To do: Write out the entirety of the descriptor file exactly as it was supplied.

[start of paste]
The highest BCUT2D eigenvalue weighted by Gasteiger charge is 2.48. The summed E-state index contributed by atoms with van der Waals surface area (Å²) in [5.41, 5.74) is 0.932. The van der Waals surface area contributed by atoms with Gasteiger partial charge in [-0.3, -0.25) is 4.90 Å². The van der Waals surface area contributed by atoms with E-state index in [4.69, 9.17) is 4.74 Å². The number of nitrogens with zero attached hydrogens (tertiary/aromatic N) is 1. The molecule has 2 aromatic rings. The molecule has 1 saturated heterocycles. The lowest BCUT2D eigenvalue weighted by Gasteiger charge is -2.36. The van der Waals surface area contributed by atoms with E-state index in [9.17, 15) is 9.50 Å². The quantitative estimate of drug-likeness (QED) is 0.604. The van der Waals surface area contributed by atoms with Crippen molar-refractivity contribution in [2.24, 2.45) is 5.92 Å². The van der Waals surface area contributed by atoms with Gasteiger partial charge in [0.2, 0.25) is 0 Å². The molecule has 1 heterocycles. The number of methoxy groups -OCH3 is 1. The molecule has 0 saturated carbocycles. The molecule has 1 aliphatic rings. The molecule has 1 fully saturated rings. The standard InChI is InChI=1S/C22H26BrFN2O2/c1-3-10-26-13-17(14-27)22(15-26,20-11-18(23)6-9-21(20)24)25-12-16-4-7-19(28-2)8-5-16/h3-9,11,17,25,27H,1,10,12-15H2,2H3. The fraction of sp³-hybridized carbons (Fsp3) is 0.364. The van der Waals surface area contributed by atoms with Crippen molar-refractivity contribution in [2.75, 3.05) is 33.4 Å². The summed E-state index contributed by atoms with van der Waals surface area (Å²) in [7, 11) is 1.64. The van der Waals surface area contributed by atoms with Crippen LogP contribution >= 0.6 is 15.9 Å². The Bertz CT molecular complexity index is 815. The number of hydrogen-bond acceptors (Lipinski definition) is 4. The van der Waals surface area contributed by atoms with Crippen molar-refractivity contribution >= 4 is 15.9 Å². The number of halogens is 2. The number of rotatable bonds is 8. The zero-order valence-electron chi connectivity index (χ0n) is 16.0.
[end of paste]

The highest BCUT2D eigenvalue weighted by Gasteiger charge is 2.48. The summed E-state index contributed by atoms with van der Waals surface area (Å²) in [5.41, 5.74) is 0.932. The van der Waals surface area contributed by atoms with Gasteiger partial charge in [-0.3, -0.25) is 4.90 Å². The van der Waals surface area contributed by atoms with E-state index in [4.69, 9.17) is 4.74 Å². The number of nitrogens with zero attached hydrogens (tertiary/aromatic N) is 1. The molecule has 2 aromatic rings. The molecule has 1 saturated heterocycles. The lowest BCUT2D eigenvalue weighted by Gasteiger charge is -2.36. The van der Waals surface area contributed by atoms with E-state index in [9.17, 15) is 9.50 Å². The quantitative estimate of drug-likeness (QED) is 0.604. The van der Waals surface area contributed by atoms with Crippen molar-refractivity contribution in [2.24, 2.45) is 5.92 Å². The van der Waals surface area contributed by atoms with Gasteiger partial charge in [0.2, 0.25) is 0 Å². The molecule has 1 heterocycles. The number of methoxy groups -OCH3 is 1. The molecule has 0 saturated carbocycles. The molecule has 1 aliphatic rings. The molecule has 1 fully saturated rings. The standard InChI is InChI=1S/C22H26BrFN2O2/c1-3-10-26-13-17(14-27)22(15-26,20-11-18(23)6-9-21(20)24)25-12-16-4-7-19(28-2)8-5-16/h3-9,11,17,25,27H,1,10,12-15H2,2H3. The fraction of sp³-hybridized carbons (Fsp3) is 0.364. The van der Waals surface area contributed by atoms with Crippen molar-refractivity contribution in [2.75, 3.05) is 33.4 Å². The summed E-state index contributed by atoms with van der Waals surface area (Å²) in [7, 11) is 1.64. The van der Waals surface area contributed by atoms with Crippen LogP contribution >= 0.6 is 15.9 Å². The Bertz CT molecular complexity index is 815. The number of hydrogen-bond acceptors (Lipinski definition) is 4. The van der Waals surface area contributed by atoms with Crippen molar-refractivity contribution >= 4 is 15.9 Å². The number of halogens is 2. The number of rotatable bonds is 8. The zero-order valence-electron chi connectivity index (χ0n) is 16.0.